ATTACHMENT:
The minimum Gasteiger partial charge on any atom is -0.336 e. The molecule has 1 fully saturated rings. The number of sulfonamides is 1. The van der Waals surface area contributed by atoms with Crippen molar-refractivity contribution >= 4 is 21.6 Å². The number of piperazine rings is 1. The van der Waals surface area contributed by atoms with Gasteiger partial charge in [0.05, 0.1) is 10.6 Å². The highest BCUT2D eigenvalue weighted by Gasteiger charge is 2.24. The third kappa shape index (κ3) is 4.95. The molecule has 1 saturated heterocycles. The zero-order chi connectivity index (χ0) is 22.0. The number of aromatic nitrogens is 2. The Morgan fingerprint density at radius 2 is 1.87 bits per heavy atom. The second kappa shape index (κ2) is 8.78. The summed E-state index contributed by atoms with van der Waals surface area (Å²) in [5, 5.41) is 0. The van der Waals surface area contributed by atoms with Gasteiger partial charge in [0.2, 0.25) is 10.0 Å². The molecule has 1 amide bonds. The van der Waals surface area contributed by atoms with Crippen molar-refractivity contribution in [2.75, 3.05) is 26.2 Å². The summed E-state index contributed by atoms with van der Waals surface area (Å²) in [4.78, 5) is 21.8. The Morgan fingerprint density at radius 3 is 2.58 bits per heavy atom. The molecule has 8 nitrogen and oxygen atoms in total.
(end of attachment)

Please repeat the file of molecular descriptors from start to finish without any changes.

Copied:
The minimum Gasteiger partial charge on any atom is -0.336 e. The molecule has 1 fully saturated rings. The number of sulfonamides is 1. The van der Waals surface area contributed by atoms with Crippen molar-refractivity contribution >= 4 is 21.6 Å². The number of piperazine rings is 1. The van der Waals surface area contributed by atoms with Gasteiger partial charge in [0.05, 0.1) is 10.6 Å². The highest BCUT2D eigenvalue weighted by Gasteiger charge is 2.24. The third kappa shape index (κ3) is 4.95. The molecule has 1 saturated heterocycles. The zero-order chi connectivity index (χ0) is 22.0. The number of aromatic nitrogens is 2. The Morgan fingerprint density at radius 2 is 1.87 bits per heavy atom. The second kappa shape index (κ2) is 8.78. The summed E-state index contributed by atoms with van der Waals surface area (Å²) in [5, 5.41) is 0. The van der Waals surface area contributed by atoms with Gasteiger partial charge in [0.2, 0.25) is 10.0 Å². The molecule has 1 amide bonds. The van der Waals surface area contributed by atoms with Crippen molar-refractivity contribution in [2.75, 3.05) is 26.2 Å². The summed E-state index contributed by atoms with van der Waals surface area (Å²) in [4.78, 5) is 21.8. The Morgan fingerprint density at radius 3 is 2.58 bits per heavy atom. The molecule has 8 nitrogen and oxygen atoms in total.